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43 comments

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7:41AM PDT on Jul 10, 2012

I AM NOW REALIZING HOW MANY BRANDS OF ORANGE JUICE THAT ARE SOLD IN SUPERMARKETS CONTAIN JUICE FROM BRAZIL AND OTHER COUNTRIES.IF THE PESTICIDES ARE SPRAYED ON THESE TREES AND FRUIT,WE ARE ALSO INGESTING THEIR POISONS.READ YOUR LABELS PEOPLE.WE ARE ALL MONSANTO GUINEA PIGS.

6:05AM PDT on Jul 10, 2012

We, from Popular Peasant Movement, are so glad by the comments and the support. MCP is a Grassroots International partner. Together we are working hard to strengthen family farms and preserve agrobiodiversity. "For food sovereignty and people's power" is our lemma.

5:54PM PDT on Jul 9, 2012

There are farmers that have done suicide because of Monsanto's crops. They went into heavy debit and the committed suicide because of the huge debit.
The land does not do will with the chemicals used. The land is dead after the continued used of the pesticides used.

3:37PM PDT on Jul 9, 2012

vendors of genetically modified seeds used to drop by with wide smiles and black suitcases full of samples and colorful catalogues. Their dusty cars, parked in the middle of the road


sounds so sketchy lol

9:00AM PDT on Jul 9, 2012

Thanks

7:45PM PDT on Jul 8, 2012

I have nothing against GM crops and farmers should be able to plant what they like, but I despise Monsanto's monopolizing tactics. What is needed is agricultural diversity--plenty of heritage crops, modern crops, and yes, GM crops as well.

7:01PM PDT on Jul 8, 2012

People who want to argue that we can feed more people with GM seeds forget that most GM crops are going to require utterly perfect circumstances to produce at their full potential- like tons of artificial fertilizers (the runoff which poisons the local waterways) and huge amounts of water (likely diverted from wildlife habitat). Seeds from native plants can withstand the local conditions better when the environment gets too harsh (dry,hot, etc). There are still plenty of ways to get the native crops to produce more- just need to educate the farmers on rotating crops, adding compost to the soil, etc...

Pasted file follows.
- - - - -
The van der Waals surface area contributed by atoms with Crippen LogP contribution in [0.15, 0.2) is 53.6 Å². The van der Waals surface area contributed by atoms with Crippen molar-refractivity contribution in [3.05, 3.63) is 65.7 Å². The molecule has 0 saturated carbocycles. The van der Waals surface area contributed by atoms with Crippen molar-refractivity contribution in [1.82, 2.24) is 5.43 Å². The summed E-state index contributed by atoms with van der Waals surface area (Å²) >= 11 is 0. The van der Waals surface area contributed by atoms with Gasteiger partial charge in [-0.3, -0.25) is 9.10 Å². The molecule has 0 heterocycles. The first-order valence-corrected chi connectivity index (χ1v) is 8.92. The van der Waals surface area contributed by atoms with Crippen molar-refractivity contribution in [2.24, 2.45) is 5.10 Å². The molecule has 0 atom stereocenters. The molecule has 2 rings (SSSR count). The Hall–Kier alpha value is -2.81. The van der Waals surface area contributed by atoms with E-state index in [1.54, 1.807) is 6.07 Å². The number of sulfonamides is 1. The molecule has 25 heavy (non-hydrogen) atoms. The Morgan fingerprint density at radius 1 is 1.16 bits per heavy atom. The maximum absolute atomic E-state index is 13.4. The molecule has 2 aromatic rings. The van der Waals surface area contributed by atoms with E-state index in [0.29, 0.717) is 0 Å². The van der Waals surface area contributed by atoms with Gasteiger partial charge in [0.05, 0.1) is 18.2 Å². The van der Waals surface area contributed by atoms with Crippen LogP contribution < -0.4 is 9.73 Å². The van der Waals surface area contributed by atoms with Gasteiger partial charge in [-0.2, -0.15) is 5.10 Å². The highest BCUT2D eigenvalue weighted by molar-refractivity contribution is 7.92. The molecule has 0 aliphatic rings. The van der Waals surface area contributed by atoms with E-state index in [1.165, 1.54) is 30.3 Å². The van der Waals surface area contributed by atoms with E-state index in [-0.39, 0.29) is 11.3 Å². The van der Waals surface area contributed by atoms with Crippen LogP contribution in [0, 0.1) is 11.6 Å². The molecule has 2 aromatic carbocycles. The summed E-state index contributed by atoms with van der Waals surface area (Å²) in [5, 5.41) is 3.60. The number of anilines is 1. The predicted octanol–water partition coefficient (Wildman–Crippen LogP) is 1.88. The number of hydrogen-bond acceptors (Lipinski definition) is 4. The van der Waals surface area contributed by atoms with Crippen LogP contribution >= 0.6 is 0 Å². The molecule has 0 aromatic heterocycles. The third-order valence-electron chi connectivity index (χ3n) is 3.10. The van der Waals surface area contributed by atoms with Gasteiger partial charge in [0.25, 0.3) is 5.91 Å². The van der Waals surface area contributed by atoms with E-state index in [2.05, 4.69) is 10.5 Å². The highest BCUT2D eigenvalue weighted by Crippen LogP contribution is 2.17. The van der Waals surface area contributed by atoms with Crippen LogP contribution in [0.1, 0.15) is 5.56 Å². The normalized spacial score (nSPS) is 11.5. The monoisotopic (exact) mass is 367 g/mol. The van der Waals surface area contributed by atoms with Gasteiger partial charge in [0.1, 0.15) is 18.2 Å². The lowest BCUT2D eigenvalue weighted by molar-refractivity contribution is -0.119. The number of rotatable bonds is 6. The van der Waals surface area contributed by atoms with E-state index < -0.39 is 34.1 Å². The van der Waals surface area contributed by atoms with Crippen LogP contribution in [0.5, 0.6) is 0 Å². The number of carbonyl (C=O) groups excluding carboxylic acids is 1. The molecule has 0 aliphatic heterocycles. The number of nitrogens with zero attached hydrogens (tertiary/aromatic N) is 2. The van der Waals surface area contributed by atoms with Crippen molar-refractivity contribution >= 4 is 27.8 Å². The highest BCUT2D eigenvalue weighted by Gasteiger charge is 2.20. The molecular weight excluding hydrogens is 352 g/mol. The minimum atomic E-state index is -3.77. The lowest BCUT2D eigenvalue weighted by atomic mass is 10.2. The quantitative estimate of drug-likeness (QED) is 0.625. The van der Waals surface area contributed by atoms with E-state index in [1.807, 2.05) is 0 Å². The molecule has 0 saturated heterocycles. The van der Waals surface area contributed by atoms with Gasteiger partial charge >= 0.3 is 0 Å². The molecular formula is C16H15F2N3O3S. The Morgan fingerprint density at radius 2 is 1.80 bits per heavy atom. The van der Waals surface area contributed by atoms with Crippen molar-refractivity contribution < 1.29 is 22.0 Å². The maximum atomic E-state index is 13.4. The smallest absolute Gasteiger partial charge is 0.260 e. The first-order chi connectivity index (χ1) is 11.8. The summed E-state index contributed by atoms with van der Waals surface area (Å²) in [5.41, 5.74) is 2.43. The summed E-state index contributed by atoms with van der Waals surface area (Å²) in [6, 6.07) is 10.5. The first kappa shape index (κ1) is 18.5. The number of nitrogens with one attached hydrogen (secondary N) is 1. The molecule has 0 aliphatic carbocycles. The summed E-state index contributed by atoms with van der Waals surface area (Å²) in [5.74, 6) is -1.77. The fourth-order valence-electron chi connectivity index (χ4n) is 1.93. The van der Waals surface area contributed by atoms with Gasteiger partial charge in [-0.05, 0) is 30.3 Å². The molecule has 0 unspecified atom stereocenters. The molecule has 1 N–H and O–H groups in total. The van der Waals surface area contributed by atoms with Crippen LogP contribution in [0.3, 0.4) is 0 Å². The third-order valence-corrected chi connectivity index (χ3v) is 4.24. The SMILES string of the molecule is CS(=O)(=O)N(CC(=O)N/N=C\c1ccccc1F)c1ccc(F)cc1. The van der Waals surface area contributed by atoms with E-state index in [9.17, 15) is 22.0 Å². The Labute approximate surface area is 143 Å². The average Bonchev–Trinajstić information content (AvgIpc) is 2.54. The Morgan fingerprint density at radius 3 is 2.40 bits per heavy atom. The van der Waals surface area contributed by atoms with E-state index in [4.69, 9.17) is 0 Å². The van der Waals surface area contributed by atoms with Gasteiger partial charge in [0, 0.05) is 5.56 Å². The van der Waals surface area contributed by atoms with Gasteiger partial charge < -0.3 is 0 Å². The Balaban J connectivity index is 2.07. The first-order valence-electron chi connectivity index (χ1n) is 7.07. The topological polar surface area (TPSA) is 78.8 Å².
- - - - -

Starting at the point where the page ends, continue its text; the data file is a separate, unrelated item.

1:02PM PDT on Jul 8, 2012

This was a great article. Our Department of Agriculture in the US needs to adopt the agroecological model of farming and avoid GM farming that has not been proven to create drought-resistent plants nor does it help the soil.

Good work MCP!

7:06AM PDT on Jul 8, 2012

If Brazil is so horribly contaminated with chemicals and pesticides,what is this doing to the flora and fauna in the Amazon River and rainforest,not to mention the native tribes which depend on these areas for their livelihood!? Sounds like corporate genocide to me?!It saddens me that there are salesmen who would sell their souls to the likes of Monsanto and then go out and con their fellow citizens.However,this is what happens in poverty-stricken developing countries,where choices are limited.

1:53AM PDT on Jul 8, 2012

Sounds like MCP is trying to protect and educate the people in that area of Brazil...Bravo..!!! They have a lot of work ahead of them to quell the tactics of dishonorable corporate agricultural companies.. We need to preserve the precious seeds of our Earth and not allow all our food to be grown from genetically altered seeds.